2. Minimize timing belt width. Using the narrowest timing belt that can handle the design loads at the design speed will help minimize noise levels.
  3. Maximize small timing belt pulley diameter. By using the largest pitch diameter for the small timing belt pulley, noise levels will be reduced. This will also lead to improved timing belt life.
  4. Minimize vibration of equipment. Vibration causes air displacement, which causes noise. Dampening vibration of the equipment will lower noise from the system in general.
  5. Minimize air transmission paths. By considering drive location and/or using acoustical guards, the air displacement path is blocked and effectively reduces noise.

When evaluating an existing drive that is generating objectionable noise, be thorough. Remember the timing belt drive may not be the only source for noise. To eliminate the timing belt as the noise problem, spray it with soapy water while it is running. If the noise goes away or decreases, then the timing belt is part of the problem. If the noise is still evident, then the problem is likely due to other drive components. Improperly maintained bearings or shafts, weak supporting structures and other rotating or sliding parts in the total system may also be a source for noise.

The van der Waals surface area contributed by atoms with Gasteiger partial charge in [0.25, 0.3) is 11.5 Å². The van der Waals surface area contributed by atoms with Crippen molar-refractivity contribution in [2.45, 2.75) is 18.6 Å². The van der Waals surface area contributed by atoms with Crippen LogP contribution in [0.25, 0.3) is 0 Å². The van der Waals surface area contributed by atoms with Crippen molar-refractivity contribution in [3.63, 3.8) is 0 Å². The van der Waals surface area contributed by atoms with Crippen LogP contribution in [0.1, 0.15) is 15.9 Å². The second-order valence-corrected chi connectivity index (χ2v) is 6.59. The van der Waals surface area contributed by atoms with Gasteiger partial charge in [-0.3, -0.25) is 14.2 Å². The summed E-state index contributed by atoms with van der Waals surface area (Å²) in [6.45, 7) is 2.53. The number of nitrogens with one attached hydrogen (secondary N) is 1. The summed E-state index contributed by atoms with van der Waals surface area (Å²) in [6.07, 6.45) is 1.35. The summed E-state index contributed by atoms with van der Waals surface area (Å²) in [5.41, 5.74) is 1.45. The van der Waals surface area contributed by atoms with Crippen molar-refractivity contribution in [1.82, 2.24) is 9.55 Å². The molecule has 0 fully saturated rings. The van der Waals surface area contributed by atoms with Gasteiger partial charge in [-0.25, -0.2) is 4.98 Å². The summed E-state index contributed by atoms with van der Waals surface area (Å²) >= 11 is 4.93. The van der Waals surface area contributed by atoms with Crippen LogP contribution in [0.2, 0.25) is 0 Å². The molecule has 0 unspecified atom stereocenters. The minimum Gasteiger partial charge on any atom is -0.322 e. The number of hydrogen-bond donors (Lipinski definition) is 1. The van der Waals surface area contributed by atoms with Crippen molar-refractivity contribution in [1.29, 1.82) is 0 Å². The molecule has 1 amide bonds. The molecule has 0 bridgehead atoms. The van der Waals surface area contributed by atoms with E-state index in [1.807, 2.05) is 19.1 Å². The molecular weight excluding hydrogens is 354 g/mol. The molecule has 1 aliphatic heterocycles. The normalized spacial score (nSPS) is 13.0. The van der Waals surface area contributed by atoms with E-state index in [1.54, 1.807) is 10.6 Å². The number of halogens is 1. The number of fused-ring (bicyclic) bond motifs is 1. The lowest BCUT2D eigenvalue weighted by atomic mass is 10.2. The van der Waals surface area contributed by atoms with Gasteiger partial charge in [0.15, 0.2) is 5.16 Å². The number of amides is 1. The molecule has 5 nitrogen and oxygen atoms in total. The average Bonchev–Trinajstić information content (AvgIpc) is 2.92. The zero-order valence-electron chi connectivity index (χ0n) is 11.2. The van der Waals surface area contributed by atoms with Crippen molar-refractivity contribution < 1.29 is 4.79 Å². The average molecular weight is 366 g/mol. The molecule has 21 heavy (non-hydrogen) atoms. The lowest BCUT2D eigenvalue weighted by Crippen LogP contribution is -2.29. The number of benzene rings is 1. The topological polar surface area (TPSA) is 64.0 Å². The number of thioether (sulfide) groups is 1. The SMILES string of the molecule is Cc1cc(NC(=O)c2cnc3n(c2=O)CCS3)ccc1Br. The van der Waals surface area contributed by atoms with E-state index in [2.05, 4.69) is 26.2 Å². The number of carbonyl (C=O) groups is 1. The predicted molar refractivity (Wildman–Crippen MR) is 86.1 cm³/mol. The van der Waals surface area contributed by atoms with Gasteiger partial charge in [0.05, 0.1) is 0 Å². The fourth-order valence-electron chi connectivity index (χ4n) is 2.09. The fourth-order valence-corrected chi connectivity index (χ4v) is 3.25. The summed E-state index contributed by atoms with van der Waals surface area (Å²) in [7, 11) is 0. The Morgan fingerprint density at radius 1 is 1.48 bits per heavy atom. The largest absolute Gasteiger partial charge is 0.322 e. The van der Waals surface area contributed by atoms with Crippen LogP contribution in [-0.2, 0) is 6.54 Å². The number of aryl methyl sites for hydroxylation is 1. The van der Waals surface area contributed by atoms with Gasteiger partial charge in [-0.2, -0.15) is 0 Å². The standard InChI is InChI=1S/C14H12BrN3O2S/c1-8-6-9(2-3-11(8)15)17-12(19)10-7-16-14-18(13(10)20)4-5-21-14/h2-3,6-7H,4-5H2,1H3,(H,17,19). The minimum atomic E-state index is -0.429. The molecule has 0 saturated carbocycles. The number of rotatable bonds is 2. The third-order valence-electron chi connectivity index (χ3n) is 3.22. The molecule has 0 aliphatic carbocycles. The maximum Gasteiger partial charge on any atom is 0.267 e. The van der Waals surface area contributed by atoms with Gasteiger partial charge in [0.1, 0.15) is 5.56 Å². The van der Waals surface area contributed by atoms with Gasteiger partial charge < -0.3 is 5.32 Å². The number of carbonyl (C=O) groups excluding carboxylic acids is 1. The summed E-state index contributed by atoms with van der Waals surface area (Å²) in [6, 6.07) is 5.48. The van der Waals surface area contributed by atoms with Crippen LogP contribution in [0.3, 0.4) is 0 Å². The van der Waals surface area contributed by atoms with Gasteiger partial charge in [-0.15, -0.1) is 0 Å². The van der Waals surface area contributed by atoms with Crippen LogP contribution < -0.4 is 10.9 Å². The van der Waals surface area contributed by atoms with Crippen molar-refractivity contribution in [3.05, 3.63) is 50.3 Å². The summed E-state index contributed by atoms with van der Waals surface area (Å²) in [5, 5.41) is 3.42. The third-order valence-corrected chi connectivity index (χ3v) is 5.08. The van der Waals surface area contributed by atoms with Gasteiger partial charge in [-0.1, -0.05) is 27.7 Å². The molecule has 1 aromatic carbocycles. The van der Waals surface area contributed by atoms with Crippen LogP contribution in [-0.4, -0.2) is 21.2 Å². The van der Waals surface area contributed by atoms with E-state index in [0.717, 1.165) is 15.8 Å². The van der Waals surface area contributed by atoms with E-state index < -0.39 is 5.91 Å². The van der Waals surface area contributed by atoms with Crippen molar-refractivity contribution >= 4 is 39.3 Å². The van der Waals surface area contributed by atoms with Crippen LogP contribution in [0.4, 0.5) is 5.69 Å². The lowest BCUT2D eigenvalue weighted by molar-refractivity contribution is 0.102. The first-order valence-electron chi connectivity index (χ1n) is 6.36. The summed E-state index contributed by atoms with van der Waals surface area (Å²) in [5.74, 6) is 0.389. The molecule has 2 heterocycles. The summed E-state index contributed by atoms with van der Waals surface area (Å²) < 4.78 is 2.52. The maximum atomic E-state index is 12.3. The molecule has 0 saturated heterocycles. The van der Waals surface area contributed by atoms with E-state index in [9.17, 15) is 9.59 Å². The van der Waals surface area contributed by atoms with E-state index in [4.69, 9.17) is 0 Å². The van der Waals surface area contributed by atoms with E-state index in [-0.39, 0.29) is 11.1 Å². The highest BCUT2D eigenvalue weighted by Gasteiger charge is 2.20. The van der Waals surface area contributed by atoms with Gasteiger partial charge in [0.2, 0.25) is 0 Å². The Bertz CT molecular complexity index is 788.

When checking the drive, evaluate carefully alignment and tension.


A drive with excessive misalignment, generally greater than 1/4 degree, will more likely generate noise than a properly aligned drive. Consider both parallel and angular misalignment. Also, properly aligned drives will yield improved timing belt life.


Improperly tensioned drives will more likely generate noise. Timing belt tension should not be too high or too low. Too low a tension can also lead to shortened timing belt life or ratcheting, while too high a tension will add undue stress to bearings, shafts and other related components.


In addition to design considerations, there are several other accepted methods of reducing belt drive noise:

  1. Split Width Timing Belts. Although this method generally results in only very small reductions, approximately 4-5 dB, tests have shown it will help. When using wide timing belts, the drive can be split into two standard width timing belts, i.e., one 170 mm = two 85 mm wide timing belts.
  2. Acoustical Noise Guard. The most effective method since it can result in noise reductions of from 10-25 dB. The actual level of noise reduction depends on the type of guard, i.e., partial or full guards.
  3. New shapes for timing belt teeth. Goodyear has developed a double helix (similar to a tractor tire) pattern that significantly lowers the high pitched whine associated with timing belts. Goodyear’s Eagle timing belt design has shown a 19 dB reduction in noise compared to equivalent timing belts.

  4. Another new timing belt tooth shape RPP uses a dimple along the top of the tooth as an added escape channel for air, lessening its pressurization and exit velocity.


  • Silviu Butnariu, Aurel Jula, “The Noise in the Synchronous Belts Drives”
  • Gates Corporation
  • Hechler, Todd and Anderson, Steve “The Noise about Synchronous Belts”, Motion System Design, June 2000